I do have your book, actually have had it for a while but doubted myself that any of this would be possible for my kids. I am going through it now.
    Thank you!

    Leave a comment:

  • cherylswope
    Yes, this is possible! Welcome.

    If you have not yet read Simply Classical, I would recommend starting there. We include an especially thorough list of good books for special-needs teens with a reading level (or read-aloud level) between 4th-8th.

    The book addresses the heart of your comment:
    "It seems over the years we have spent so much time on remediation and other therapies that we have never really gotten to explore more of what classical education offers or at least some of the beautiful aspects of that type of education."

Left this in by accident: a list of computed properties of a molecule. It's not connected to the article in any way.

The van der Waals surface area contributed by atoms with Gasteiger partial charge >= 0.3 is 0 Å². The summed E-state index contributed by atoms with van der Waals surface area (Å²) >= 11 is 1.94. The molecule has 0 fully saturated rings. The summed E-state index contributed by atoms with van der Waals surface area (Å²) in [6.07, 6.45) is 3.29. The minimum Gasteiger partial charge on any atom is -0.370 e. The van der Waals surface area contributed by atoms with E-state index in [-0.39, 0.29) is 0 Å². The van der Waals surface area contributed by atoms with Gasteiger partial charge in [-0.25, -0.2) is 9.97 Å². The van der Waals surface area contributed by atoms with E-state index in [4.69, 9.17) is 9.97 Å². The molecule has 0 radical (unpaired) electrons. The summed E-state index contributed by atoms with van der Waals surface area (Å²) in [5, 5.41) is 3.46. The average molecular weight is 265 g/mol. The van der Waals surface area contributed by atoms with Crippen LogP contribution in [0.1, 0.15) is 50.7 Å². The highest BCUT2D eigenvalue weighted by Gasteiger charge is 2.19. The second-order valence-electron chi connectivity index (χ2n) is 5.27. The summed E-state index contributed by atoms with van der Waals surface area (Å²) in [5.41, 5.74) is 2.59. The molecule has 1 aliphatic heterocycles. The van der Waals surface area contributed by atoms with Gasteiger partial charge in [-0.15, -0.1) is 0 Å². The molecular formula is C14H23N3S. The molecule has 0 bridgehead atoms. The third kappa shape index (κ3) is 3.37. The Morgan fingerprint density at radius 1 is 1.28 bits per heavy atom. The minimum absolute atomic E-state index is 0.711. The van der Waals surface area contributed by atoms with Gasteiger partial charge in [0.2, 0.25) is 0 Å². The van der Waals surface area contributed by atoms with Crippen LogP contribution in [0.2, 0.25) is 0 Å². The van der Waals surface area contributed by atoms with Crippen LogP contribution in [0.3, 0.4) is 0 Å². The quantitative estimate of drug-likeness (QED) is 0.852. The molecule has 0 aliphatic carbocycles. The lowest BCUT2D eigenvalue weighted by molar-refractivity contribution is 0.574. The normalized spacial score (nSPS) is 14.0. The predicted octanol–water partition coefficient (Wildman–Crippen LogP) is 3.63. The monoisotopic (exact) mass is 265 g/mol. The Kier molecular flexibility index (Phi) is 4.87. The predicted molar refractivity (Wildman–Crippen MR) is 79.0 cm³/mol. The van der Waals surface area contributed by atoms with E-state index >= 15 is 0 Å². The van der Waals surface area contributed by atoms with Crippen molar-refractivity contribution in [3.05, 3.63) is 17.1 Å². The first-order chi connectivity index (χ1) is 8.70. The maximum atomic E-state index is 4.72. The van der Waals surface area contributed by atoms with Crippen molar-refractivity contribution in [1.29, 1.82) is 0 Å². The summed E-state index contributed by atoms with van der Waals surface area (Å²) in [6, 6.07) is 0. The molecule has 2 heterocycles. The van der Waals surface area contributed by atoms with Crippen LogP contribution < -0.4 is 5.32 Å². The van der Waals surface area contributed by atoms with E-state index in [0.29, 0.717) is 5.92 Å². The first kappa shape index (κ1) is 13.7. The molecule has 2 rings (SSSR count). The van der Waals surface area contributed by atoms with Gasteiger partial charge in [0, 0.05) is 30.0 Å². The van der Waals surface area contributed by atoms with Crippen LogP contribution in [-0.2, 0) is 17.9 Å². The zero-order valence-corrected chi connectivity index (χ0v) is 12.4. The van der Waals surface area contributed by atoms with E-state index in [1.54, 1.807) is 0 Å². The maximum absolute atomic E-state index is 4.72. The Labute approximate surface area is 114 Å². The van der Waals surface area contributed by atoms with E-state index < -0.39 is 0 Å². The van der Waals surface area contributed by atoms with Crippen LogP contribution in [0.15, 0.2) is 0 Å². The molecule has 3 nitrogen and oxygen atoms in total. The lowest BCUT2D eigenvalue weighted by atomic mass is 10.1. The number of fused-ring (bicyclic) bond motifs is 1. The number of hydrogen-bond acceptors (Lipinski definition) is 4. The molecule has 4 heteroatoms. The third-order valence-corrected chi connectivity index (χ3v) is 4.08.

Exactly. In special education, we often focus so intently on "special" that we forget "education!"

    Feel free to send more detailed descriptions of each child with age, diagnoses, levels of academic performance, strengths, and weaknesses. We can attempt to match each child with suitable resources for you.


    Simply Classical: A Beautiful Education for Any Child

    Cheryl Swope, M.Ed. with foreword by Dr. Gene Edward Veith

    Leave a comment:

  • Momof5
    started a topic Where to start with older children?

    Where to start with older children?

    I am wondering where to start with older children with various learning disabilities (possible dyslexia, dysgraphia, dyscalculia, slow working memory and slow processing) and diagnoses (one ADHD, other high functioning autism, both in early teens). It seems over the years we have spent so much time on remediation and other therapies that we have never really gotten to explore more of what classical education offers or at least some of the beautiful aspects of that type of education. Everything I have read seems to assume one is beginning with a young child but I need ideas of how to start with older ones who haven't had those building blocks, so to speak. Or is this even possible?
    Thank you.